In 1992, The Union substantially revamped its structure, changed its name, and chartered Local Unions throughout the Province. The new name, Brewery, General & Professional Workers Union, was chosen to reflect the change in and diversity of our membership as well as remembering our roots. The officer structure was changed so that Business Agent Cam Nelson became President; Assistant Business Agent John McNamee became the First Vice-President; and Assistant Business Agent George Redmond became Business Agent. The Toronto area units were chartered as Local 304 with every other bargaining unit (some 35 in total) chartered as separate Locals. During the year the employees of four of Ontario’s Community Legal Clinics joined the Union, and the Union achieved yet another Canadian first when a bargaining unit composed of lawyers successfully struck at the Brant County clinic. The employees at the Simcoe County Waste Management Department and those at Rexdale Truck Wash joined the Union.

Nineteen ninety-two was also the year in which Nestle first decided to sell the Laura Secord business, and, more importantly, the plant at which more than 500 of our members worked. Knowing that many of the companies interested in buying the Laura Secord business would likely close the plant, the Union, in conjunction with the plant management, made a determined effort to raise the millions of dollars necessary for an employee purchase of the business. Nestle did not accept any offer from the prospective buyers (even though ours was the best), and the plant continued in operation.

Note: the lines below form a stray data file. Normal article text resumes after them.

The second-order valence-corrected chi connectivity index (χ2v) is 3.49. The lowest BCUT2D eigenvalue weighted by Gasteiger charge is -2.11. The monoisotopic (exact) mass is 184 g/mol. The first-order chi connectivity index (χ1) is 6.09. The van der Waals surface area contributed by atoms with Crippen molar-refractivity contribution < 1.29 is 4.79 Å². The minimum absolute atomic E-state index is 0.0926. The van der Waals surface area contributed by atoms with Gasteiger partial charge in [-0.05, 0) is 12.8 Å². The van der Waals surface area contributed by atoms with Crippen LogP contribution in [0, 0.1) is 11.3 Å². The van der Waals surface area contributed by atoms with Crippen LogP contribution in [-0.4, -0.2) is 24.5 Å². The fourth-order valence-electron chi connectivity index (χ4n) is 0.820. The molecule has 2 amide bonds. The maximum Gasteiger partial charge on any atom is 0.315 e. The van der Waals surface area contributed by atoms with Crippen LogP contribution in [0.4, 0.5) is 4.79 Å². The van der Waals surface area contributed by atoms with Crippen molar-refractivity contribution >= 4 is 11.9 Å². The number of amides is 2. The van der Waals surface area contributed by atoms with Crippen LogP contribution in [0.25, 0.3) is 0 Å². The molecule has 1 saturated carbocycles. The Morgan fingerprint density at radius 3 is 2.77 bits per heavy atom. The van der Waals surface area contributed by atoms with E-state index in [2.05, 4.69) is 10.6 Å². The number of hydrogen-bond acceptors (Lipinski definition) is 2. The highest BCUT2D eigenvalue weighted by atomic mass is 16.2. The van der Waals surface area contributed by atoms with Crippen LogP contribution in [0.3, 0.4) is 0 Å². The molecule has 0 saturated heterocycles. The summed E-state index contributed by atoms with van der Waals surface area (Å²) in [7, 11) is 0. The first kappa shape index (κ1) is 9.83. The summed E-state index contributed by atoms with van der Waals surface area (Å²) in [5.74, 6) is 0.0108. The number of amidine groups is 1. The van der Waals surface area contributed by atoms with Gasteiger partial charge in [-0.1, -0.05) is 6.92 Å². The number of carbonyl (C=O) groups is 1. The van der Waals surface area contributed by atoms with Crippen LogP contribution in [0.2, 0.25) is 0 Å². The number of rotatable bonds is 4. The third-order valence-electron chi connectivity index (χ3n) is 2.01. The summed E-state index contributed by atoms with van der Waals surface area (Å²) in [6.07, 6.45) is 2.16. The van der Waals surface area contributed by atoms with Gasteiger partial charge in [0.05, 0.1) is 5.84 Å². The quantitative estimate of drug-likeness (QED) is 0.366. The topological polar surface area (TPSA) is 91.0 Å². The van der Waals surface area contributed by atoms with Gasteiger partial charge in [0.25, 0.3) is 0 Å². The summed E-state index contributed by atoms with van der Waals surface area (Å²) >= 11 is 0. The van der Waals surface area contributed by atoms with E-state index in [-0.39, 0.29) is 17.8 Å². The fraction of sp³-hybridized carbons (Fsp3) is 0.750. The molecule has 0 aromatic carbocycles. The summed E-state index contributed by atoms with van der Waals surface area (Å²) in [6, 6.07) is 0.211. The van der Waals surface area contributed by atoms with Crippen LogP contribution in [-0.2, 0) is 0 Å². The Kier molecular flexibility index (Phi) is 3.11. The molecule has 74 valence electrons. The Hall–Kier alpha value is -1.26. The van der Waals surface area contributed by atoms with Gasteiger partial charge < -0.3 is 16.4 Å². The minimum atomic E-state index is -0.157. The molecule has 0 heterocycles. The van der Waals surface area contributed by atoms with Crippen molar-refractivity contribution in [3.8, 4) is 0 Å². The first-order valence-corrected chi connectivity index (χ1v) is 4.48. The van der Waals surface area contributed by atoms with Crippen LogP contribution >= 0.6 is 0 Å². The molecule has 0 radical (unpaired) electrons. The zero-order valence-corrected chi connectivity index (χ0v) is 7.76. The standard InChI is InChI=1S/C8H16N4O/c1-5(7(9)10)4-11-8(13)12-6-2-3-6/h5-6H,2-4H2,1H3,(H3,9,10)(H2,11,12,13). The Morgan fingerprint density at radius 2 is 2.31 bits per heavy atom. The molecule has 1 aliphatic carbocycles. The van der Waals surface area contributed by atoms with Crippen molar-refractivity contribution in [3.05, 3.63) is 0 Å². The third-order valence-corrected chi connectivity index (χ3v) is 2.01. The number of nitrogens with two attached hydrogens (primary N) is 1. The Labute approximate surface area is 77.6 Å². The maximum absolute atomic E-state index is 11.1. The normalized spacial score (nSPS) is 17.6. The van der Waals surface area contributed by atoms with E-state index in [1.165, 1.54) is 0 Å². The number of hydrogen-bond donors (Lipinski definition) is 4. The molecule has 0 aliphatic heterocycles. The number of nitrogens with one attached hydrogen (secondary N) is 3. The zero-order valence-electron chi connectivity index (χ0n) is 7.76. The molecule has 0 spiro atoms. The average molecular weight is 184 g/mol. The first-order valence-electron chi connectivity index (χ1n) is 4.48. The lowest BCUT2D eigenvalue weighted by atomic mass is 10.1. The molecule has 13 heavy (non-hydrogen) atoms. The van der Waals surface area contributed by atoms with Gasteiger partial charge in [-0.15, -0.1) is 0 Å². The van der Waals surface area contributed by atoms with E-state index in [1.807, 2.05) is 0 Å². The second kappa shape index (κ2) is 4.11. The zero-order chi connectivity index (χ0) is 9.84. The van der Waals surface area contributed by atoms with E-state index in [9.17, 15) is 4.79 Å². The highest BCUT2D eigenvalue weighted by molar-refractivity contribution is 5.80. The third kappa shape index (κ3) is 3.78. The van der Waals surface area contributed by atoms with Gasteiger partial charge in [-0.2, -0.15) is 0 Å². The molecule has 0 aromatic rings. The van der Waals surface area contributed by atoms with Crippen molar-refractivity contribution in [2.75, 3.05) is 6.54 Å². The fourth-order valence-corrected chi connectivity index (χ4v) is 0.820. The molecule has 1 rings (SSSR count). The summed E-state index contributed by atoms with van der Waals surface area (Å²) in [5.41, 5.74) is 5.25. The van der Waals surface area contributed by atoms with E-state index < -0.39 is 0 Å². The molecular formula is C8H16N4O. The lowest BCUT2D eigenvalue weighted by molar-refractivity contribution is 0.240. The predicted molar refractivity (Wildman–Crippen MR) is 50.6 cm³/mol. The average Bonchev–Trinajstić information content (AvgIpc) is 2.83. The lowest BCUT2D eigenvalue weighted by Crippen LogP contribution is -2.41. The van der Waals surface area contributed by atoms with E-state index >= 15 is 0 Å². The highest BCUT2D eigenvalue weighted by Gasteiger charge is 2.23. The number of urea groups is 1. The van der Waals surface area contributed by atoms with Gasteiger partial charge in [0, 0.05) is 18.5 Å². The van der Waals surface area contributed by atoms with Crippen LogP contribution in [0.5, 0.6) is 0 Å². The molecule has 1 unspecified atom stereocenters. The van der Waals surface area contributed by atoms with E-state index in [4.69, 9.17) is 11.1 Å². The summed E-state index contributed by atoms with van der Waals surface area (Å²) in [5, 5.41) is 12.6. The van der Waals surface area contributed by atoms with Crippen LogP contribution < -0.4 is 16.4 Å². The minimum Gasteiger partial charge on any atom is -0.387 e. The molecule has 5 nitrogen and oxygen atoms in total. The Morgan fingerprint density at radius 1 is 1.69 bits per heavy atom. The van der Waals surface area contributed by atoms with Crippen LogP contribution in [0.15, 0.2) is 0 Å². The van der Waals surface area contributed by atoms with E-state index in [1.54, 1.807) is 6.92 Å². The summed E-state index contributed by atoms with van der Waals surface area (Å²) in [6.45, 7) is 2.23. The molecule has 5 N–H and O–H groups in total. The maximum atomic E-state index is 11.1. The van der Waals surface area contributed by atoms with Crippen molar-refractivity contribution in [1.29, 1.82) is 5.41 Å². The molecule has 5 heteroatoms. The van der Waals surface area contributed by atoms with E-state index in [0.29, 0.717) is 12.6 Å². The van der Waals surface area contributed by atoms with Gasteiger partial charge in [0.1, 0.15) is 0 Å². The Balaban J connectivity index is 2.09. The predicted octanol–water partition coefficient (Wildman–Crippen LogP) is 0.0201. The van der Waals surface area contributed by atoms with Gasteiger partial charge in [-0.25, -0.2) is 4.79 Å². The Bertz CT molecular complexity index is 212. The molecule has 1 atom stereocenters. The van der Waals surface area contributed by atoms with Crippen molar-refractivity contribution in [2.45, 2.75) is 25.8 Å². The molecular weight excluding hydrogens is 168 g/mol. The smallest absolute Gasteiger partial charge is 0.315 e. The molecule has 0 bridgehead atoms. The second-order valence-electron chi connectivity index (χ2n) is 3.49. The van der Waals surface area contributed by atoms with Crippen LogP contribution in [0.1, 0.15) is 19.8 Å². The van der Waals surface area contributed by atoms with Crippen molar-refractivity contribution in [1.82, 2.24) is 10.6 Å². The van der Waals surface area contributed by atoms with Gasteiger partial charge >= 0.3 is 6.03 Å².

The Union faced another crisis in 1993. In early August, Labatt informed it, and the Company’s employees in Ontario, that it had decided to outsource the entire transportation department. As a result of this announcement, all the transportation employees in both the Toronto and London plants were given notice of termination. But the Union did not take this decision lying down.

The Union told the Company that there would be no new collective agreement reached at the end of that year it rescinded the decision to outsource. The Union also developed a campaign targeting the Companies’ upcoming annual meeting and highlighting the costs of a protracted shutdown in Ontario. At the same time the Union made it clear to the Company that it was prepared to work with it to make the fleet’s more competitive. Labatt eventually agreed to hold off on the shutdown during negotiations. A new collective agreement was eventually reached which included a commitment to maintain the fleet.

The following year saw the employees at Alexandria Moulding (now our largest single bargaining unit) join the Union, as well as the establishment, by the Union, of a Labour Sponsored Venture Capital Mutual Fund – Trillium Growth Capital. Trillium remained in operation as a separate labour sponsored fund until 1998 when it merged with the First Ontario Fund. The Union continues as one of the sponsoring unions of the First Ontario Fund, and Brother McNamee sits on First Ontario’s Board of Directors.